LUCAS, KY --- Storms are on the way to Barren River Lake.
As competitors blasted off under overcast skies, with just a hint of the sun in the east, they knew that their time on the water would be limited by weather for Day Three of the Southern Divisional presented by Yamaha and Skeeter. Because of approaching bad weather, the weigh-in was moved up to 12:15 p.m. (local CT) from 2 p.m.
Rain chance today is 100 percent, with the first round of storms predicted to move in by late morning and the worst coming in early afternoon. Winds are expected to gust up to 29 miles per hour.
Still, winds were light at 6 a.m., air temperature was nearly 15 degrees warmer than on previous mornings, and competitors from seven states were hopeful that they could experience a fast and furious bite ahead of the front.
"They were really catching them before the last storms (Monday night and early Tuesday)," Tournament Manager Jon Stewart told the weigh-in crowd on Thursday afternoon. "That could happen again."
Anthony Roy, Kentucky B.A.S.S. Federation Nation president, agreed. "We could see even more of those bags like those two we saw today," he said.
South Carolina's Jeff Green and Florida's Bob Grosso brought in the tournament's first two 20-pound sacks on Thursday, as 11 anglers bagged limits on a mostly sunny day, when the water level finally began to stabilize. By contrast, just four managed limits on Wednesday, as the water raised nearly 4 feet and bass spread out into newly flooded shoreline cover.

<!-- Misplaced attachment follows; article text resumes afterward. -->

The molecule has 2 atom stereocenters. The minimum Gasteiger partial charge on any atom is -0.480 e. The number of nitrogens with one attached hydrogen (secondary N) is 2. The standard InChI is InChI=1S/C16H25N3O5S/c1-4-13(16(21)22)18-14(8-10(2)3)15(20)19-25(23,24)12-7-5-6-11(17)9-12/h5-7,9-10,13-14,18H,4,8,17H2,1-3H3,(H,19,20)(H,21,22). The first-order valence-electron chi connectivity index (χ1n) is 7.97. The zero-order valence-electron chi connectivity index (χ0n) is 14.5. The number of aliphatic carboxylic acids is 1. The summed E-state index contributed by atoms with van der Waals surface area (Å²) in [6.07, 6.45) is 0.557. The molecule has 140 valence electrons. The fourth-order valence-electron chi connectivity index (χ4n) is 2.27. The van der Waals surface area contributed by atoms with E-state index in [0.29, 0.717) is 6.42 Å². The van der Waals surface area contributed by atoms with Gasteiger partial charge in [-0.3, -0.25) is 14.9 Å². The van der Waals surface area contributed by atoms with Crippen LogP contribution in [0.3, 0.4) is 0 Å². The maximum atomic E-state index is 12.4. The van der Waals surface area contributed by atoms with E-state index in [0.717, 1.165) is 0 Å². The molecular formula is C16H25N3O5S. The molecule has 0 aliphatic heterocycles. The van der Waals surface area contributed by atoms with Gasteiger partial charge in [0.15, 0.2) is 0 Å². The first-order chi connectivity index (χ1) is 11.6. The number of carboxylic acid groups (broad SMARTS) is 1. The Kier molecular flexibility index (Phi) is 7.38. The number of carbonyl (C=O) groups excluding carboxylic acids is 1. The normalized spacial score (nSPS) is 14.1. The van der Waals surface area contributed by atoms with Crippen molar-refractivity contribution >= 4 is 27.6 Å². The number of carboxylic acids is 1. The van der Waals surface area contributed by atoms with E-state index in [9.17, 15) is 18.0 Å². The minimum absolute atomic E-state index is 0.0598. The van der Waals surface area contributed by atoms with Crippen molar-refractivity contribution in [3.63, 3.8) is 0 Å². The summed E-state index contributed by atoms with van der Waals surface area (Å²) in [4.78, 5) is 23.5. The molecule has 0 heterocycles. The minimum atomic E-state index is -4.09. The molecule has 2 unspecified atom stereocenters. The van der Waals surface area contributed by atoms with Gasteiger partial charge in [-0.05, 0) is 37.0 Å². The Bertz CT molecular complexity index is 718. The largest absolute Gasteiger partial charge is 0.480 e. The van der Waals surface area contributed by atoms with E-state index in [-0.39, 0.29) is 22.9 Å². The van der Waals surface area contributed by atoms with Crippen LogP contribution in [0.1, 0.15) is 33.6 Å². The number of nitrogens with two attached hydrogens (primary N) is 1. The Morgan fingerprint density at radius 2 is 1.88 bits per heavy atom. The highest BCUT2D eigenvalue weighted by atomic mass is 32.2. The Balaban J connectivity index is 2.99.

Green, who checked in with 20-3, wasn't as optimistic as some about fishing in front of the storm. "It will be hit or miss," said the angler who also brought in big bass of Day Two at 7-5.
But Kentucky's Rick Craft was hopeful. "It will be a better bite tomorrow," he said during Thursday weigh-in. "I figured 'em out this afternoon."
Jamie Horton, who leads the Alabama team, isn't as worried about the bite as he is about boating the biters. Of the 6-pounder that he caught on Day Two, he said, "I was fortunate to get it out of there. You're going to lose some fish back in those sticks."
Although most anglers aren't talking, Horton did reveal that he caught his big bass on a jig, and general consensus among those who know Barren River Lake is that most are throwing jigs and soft plastics into the brush.